NC State's Web Accessibility Regulations
North Carolina State University is required to provide reasonable access to its educational services, programs and activities in accordance with Section 504 of the Rehabilitation Act of 1973, the Americans with Disabilities Act (ADA) of 1990, and North Carolina state law (N.C. Gen. Stat. § 168A-7). Accordingly, official NC State web pages and online instructional material should be accessible to disabled persons where possible, or a reasonable alternative accommodation should be offered.
Non-compliance with the Regulations
If the NC State Web Developer fails to provide a response to the Information Technology Division's inquiry or does not address accessibility problems in a timely fashion, the Provost and Executive Vice Chancellor, in consultation with an accessibility compliance team if necessary, may direct the removal of non-exempt inaccessible Web content from service.
Making Web Accessibility Easy
While the Regulation requires that web pages meet the technical Section 508 standards, they are minimum requirements to make the pages become "technically" accessible and may not necessarily be functionally usable by people with disabilities. To be usable, websites must provide people with disabilities similar user-experiences as their peers.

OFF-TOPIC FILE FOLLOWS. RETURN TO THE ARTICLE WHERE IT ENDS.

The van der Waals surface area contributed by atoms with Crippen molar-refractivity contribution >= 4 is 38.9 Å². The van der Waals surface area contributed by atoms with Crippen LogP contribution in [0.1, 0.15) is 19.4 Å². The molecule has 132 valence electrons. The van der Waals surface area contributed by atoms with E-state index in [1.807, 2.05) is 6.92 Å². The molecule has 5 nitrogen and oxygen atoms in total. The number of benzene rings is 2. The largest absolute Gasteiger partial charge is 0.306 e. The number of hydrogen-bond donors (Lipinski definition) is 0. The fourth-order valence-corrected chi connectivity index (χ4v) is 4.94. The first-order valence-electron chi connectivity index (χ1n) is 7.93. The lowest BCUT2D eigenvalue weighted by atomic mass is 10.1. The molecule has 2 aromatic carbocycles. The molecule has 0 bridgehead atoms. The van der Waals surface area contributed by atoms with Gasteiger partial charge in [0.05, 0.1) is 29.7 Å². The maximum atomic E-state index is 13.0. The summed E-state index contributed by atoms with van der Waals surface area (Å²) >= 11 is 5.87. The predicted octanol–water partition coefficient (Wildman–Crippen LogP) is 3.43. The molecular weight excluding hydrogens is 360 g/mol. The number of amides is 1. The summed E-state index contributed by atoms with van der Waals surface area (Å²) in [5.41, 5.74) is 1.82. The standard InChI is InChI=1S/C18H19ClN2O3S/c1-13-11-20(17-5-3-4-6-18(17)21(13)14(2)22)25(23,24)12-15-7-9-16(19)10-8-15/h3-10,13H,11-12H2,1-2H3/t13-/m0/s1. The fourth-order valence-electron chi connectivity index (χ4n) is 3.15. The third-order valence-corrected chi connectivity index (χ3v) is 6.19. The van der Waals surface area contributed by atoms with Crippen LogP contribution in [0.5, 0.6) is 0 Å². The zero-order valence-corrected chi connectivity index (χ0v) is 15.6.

Below you will find a list of best practices that will allow your site to be usable by everyone regardless of their individual functional capabilities. When applied to web, these best practices integrate well with assistive technology (AT) used by a person with a disability and provide equivalent access to all content including audio and visual material.
Layout and Structure
- Separate presentation layer from the structure. When possible use Cascading Style Sheets (CSS) to control the visual appearance of a page.
- Do not use structural elements for presentation and layout. For example using heading <h> tag to enhance text; list
- tag to indent text; text area input <textarea> element for text inset.
- Use CSS and <div>< tag or <iframe> to create a text inset.
- Use <title> element in the <head> section of the page to identify the contents of a page. Browsers expose this information to assistive technology and the user can identify the page.
- Minimize using tables for layout. When used, limit them to simple tables and ensure that the read order of the cell content can be linearized. Tables increase the size and footprint of the page and they are not easily maintained.
- Avoid using Frames for layout. Frames divide a web page into multiple, scrollable regions each with its own content source. Frames can be very disorienting to screen readers especially when content in one frame references content in another.
- Avoid opening new windows or "pop-ups". New windows destroy user browsing history preventing them from using the "back" button to return to the source page. If new window is opened identify the target window using target ="name" and provide a mechanism to easily return to original location on source page.